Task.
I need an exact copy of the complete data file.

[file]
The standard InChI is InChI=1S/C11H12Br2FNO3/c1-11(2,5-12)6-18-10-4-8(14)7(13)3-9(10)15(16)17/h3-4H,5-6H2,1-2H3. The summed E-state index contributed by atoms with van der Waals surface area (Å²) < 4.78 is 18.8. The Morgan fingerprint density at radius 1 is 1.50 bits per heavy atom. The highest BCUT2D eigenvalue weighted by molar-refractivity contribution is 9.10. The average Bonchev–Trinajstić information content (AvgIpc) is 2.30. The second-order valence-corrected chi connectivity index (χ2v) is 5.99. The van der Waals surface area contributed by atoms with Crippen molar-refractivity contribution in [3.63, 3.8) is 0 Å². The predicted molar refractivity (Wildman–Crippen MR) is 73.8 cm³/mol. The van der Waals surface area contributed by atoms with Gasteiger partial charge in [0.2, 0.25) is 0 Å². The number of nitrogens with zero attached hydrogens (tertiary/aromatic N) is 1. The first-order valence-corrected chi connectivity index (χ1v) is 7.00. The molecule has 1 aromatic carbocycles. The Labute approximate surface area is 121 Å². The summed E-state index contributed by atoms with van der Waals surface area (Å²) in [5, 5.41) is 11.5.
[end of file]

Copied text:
The standard InChI is InChI=1S/C11H12Br2FNO3/c1-11(2,5-12)6-18-10-4-8(14)7(13)3-9(10)15(16)17/h3-4H,5-6H2,1-2H3. The summed E-state index contributed by atoms with van der Waals surface area (Å²) < 4.78 is 18.8. The Morgan fingerprint density at radius 1 is 1.50 bits per heavy atom. The highest BCUT2D eigenvalue weighted by molar-refractivity contribution is 9.10. The average Bonchev–Trinajstić information content (AvgIpc) is 2.30. The second-order valence-corrected chi connectivity index (χ2v) is 5.99. The van der Waals surface area contributed by atoms with Crippen molar-refractivity contribution in [3.63, 3.8) is 0 Å². The predicted molar refractivity (Wildman–Crippen MR) is 73.8 cm³/mol. The van der Waals surface area contributed by atoms with Gasteiger partial charge in [0.2, 0.25) is 0 Å². The number of nitrogens with zero attached hydrogens (tertiary/aromatic N) is 1. The first-order valence-corrected chi connectivity index (χ1v) is 7.00. The molecule has 1 aromatic carbocycles. The Labute approximate surface area is 121 Å². The summed E-state index contributed by atoms with van der Waals surface area (Å²) in [5, 5.41) is 11.5.